“The fundamental case for why an investor would want arbitrage in their portfolio has absolutely improved,” Yusko told MarketWatch. “SPAC arbitrage is significantly safer than bonds or stocks.”
Morgan Creek and Exos Financial manage a $60 million SPAC arbitrage hedge fund called the SPAC+ fund, as an alternative to fixed income. The fund returned 18% during the first half of 2020 and 11% in 2021, according to fund materials posted on Morgan Creek’s website. Yield figures for this year have not been made public, but hovered around 2% through April, and the private hedge fund is not required to file a return with the Securities and Exchange Commission.
Morgan Creek and Exos launched a version of the ETF, or exchange-traded fund, called the Morgan Creek-Exos Active SPAC Arbitrage ETF CSH,
in February, opening the arbitrage strategy to retail investors.
SPACs first emerged in their current form in 2003, and have long used short-term US government securities as a safe place to park their pre-merger IPO proceeds. What is different now is that increased regulatory scrutiny coupled with the bursting of the SPAC bubble in 2021 has not dented the enthusiasm of some investors, who still view SPACs as a safer alternative to equities or fixed income. . This is the case even though Goldman Sachs Group Inc. GS,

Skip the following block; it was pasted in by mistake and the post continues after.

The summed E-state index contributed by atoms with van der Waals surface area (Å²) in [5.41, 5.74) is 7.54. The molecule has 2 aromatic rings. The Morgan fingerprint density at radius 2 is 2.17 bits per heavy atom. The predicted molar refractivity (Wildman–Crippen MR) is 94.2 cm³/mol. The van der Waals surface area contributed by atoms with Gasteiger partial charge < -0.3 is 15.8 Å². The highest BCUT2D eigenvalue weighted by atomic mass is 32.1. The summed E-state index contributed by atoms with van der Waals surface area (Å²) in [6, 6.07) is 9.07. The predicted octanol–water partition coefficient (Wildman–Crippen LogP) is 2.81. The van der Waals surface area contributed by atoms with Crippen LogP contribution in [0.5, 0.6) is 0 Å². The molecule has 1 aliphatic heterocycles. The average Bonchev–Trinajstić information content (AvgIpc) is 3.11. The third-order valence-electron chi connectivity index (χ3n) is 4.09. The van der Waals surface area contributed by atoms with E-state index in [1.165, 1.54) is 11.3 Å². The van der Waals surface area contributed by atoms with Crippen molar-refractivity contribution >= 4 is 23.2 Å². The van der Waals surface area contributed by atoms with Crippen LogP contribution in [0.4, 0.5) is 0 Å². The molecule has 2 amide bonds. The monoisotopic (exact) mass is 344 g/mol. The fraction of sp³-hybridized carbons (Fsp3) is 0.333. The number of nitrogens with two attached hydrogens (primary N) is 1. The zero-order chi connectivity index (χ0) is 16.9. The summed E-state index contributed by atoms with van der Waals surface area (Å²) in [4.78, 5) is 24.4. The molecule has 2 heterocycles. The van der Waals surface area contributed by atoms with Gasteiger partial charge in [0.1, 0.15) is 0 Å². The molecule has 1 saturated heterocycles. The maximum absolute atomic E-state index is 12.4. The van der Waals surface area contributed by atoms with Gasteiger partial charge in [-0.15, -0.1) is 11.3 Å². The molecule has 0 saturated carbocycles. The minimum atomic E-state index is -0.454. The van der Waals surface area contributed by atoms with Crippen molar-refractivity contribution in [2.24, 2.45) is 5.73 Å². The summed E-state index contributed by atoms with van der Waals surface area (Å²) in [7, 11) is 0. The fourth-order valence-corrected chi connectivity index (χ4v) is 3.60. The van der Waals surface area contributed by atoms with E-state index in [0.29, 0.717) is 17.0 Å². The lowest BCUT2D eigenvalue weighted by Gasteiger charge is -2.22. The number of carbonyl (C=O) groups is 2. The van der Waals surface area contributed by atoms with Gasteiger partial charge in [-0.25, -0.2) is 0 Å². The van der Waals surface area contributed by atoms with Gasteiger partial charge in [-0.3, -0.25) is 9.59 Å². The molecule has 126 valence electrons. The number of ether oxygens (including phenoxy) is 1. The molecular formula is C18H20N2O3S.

and other large banks are withdrawing from the SPAC market amid a series of regulatory proposals. Critics have called SPACs a “scam.”
In a nutshell, SPACs are shell corporations listed on a stock exchange, for the sole purpose of acquiring or merging with a private company and taking it public.
“ “With volatile markets, rising inflation and rising interest rates, there hasn’t been much hiding in the market. SPAC arbitrage provides a unique, low-risk opportunity for investors to earn an attractive return.””
Since shares of SPACs trade at a discount to their cash in escrow, the potential upside to buyers, or arbitrage profit, is more than $4.3 billion as of Monday, according to Accelerate, a provider with Calgary-based alternative investment strategies for retail investors. Currently, the firm said, 98.2% of SPACs are trading at a discount to their net asset values, offering an average arbitrage yield of 4.8%.
“SPAC arbitrage is perhaps the highest risk-reward proposition in the market today,” says Julian Klymochko, CEO of Accelerate, which created the $40 million Accelerate Arbitrage Fund. The fund reported an annualized return of 7.4% for 2021 in its Canadian regulatory filing, and an annualized return of 16.9% from inception in 2020 through April 29 of this year in its most recent fact sheet.
Klymochko points to Digital World Acquisition Corp. DWAC,